Stocks finished barely lower Tuesday. Major indexes wavered, first rising off yesterday's sharp sell-off, then falling by afternoon on negative news reports. Restaurant and food stocks, impacted by a reported bovine case of mad cow disease in Canada, led the way down.
The Dow Jones industrial average finished down 2.03 points, or 0.02%, to 8,491.36. The broader Standard & Poor's 500 stock index fell 1.04 points, or 0.11%, to 919.73. The tech-heavy Nasdaq composite index was lower by 1.68 points, or 0.11%, to 1,491.09.
News that a cow in the Canadian province of Alberta was diagnosed with bovine spongiform encephalitis -- "mad cow disease" -- and that the U.S. would consequently halt meat imports from Canada hurt stocks such as restaurant chain and Dow industrials component McDonald's MCD ) and meat handler Tyson Foods TSN ).
Also weighing on investor sentiment: reports of a Homeland Security Dept. upgrade of the terror alert level from yellow to orange. The news came as the U.S. and Britain said they were closing their embassies and consulates in Saudi Arabia for a few days because of the threat of terror attacks.
No. 1 home improvement retailer Home Depot (HD ) announced a rise in profits before the bell Tuesday. The Dow component also reaffirmed its sales and earnings targets for the current fiscal year. On Monday, competitor Lowe's (LOW ) reported better profits on weaker-than-expected revenue.
Health care company Medtronic (MDT ) reported solid quarterly earnings after Monday's close. But shares of it and other health care equipment stocks sank Tuesday, on news of Zimmer Holdings' (ZMH ) proposed acquisition of Centerpulse Ltd.
After Tuesday's closing bell, technology giant Hewlett-Packard (HPQ ) reported first quarter earnings per share of 22 cents, on $18 billion in revenue. Both figures beat Wall Street's expectations.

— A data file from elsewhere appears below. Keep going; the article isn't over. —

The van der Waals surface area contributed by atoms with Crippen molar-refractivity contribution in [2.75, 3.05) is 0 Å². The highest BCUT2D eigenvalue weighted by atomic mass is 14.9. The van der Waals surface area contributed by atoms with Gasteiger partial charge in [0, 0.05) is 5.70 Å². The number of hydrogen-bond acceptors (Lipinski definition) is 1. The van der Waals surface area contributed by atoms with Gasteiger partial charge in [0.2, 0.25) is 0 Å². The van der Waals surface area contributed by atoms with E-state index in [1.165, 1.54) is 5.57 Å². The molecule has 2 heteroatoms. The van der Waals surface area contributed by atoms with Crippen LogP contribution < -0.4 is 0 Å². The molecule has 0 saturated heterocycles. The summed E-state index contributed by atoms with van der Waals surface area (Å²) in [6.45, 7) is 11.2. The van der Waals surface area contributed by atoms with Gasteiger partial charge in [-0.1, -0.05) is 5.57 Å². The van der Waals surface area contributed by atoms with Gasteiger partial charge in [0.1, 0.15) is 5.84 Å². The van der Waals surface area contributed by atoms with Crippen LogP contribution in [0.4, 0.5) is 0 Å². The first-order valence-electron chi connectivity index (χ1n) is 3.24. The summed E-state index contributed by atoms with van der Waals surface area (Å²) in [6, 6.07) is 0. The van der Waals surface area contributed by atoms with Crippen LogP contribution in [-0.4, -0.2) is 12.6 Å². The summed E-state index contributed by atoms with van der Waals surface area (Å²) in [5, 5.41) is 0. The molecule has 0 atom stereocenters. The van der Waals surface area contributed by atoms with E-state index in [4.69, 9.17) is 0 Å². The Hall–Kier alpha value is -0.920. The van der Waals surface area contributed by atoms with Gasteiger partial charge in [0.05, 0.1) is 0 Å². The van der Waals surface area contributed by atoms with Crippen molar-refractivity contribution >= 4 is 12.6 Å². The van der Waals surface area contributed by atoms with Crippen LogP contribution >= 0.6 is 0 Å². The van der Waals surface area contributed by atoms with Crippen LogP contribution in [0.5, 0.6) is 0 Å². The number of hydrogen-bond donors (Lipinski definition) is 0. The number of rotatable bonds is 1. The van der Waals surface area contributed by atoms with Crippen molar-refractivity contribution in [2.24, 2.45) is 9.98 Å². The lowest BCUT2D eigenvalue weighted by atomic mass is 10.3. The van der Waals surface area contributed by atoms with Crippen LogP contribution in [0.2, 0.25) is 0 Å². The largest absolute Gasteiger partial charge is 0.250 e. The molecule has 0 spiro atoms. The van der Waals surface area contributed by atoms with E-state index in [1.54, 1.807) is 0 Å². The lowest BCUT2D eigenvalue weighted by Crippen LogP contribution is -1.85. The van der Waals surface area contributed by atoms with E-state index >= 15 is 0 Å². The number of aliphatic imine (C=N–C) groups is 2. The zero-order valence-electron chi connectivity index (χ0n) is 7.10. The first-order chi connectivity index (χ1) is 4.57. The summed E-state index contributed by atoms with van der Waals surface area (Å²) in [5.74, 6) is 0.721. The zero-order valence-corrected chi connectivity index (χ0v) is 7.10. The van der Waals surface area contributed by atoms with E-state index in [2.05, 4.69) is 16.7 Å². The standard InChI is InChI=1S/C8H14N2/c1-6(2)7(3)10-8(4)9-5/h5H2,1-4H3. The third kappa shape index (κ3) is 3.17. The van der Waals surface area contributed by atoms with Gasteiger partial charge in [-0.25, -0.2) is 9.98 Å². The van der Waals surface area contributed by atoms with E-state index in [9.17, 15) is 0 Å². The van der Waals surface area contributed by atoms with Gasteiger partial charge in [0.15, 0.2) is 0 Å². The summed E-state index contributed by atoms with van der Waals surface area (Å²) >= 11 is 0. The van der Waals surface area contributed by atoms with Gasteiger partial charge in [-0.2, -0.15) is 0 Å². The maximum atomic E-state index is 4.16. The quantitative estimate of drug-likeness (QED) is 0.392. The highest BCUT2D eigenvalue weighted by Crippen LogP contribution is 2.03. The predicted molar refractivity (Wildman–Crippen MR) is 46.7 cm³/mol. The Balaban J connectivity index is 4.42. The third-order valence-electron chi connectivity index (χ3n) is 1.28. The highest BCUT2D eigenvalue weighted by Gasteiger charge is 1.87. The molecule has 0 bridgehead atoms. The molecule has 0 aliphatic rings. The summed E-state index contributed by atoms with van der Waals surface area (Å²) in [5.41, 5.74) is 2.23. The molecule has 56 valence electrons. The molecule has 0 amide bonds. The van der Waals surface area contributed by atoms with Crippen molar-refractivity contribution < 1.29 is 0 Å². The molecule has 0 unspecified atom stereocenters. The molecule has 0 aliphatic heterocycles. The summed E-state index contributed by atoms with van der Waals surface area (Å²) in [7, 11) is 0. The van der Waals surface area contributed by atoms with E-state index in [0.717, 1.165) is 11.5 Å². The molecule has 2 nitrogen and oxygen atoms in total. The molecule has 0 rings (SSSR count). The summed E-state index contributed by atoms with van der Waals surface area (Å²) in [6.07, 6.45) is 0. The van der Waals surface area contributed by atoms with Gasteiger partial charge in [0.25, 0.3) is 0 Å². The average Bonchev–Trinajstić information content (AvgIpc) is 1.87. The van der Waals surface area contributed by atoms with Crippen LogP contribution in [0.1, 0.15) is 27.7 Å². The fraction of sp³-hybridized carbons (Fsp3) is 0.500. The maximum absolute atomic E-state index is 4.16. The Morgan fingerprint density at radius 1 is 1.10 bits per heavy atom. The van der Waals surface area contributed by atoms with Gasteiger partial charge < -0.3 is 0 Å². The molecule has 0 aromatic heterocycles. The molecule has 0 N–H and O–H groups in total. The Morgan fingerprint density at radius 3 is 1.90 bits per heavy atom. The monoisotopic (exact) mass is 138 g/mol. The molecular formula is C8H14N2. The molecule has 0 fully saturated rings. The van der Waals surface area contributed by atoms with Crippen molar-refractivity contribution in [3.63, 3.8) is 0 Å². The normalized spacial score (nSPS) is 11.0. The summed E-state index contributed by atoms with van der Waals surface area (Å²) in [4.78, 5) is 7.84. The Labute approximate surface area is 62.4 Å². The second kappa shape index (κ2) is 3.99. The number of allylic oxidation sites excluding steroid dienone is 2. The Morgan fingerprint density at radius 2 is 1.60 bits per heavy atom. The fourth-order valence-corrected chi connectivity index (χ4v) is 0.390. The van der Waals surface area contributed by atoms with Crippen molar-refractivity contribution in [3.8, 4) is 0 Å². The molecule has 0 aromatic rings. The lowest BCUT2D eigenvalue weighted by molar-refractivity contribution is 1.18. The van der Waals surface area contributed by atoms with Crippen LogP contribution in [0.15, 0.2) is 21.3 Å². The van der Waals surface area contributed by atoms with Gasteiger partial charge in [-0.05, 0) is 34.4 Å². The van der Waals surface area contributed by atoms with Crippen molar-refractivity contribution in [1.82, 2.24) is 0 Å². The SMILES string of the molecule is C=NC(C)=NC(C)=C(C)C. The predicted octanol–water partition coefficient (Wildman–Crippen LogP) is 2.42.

Shares in wireless telecommunications company Nextel (NXTL ) rose after it reaffirmed its 2003 outlook.
Pharmaceutical stocks such as Merck (MRK ), Pfizer (PFE ), and Eli Lilly (LLY ) slid Tuesday, still reeling from Monday's Supreme Court decision to allow Maine to lower prescription drug prices for the uninsured and poor.
In economic news, the April Treasury budget revealed a $51 billion surplus, down from $67.2 billion in March. "The smaller surplus during the key April tax month leaves the Treasury with a $202 billion deficit for the fiscal year to date, a sizable erosion versus the $65 billion deficit during the same period last year," notes economic research firm MMS International.
Also, the Philadelphia Fed said a quarterly survey showed economists had cut growth forecasts for the U.S. economy in 2003 to 2.2%. Last quarter's survey showed consensus GDP growth in 2003 at 2.5%.
Neither the Treasury budget nor the Philly Fed survey captivated investors, who should be focused on Fed chairman Alan Greenspan's testimony before the Joint Economic Committee of Congress on Wednesday.
All eyes should be on Greenspan, with no other economic data expected and only one S&P 500 company -- telecommnications outfit ADC (ADCT ) --slated to report earnings.
Prices of U.S. Treasuries moved higher Tuesday, amid faltering stocks, the upgraded terror alert, and speculation of Fed easing. The benchmark 10-year note's yield was 3.35%.
In a slow week for economic data, traders keenly anticipate Greenspan's comments tomorrow. Thursday brings initial jobless claims data.
European markets finished trading mixed. London's FTSE index was up 30.3 points, or 0.77%, to 3,971.6. In Paris, the CAC-40 index rose 9.97 points, or 0.35%, to 2,877.26. In Frankfurt, the DAX index decreased 11.75 points, or 0.41%, to 2,838.93.
In Asia, stocks finished mixed. Japan's Nikkei 225 index rose 20.35 points, or 0.25%, to 8,059.48. Despite sharp losses on Wall Street on Monday, some Japanese exporters rose on a rebound in the U.S. dollar vs. the yen.
Meanwhile, Hong Kong's benchmark Hang Seng index decreased 36.97 points, or 0.41%, to 9,050.4.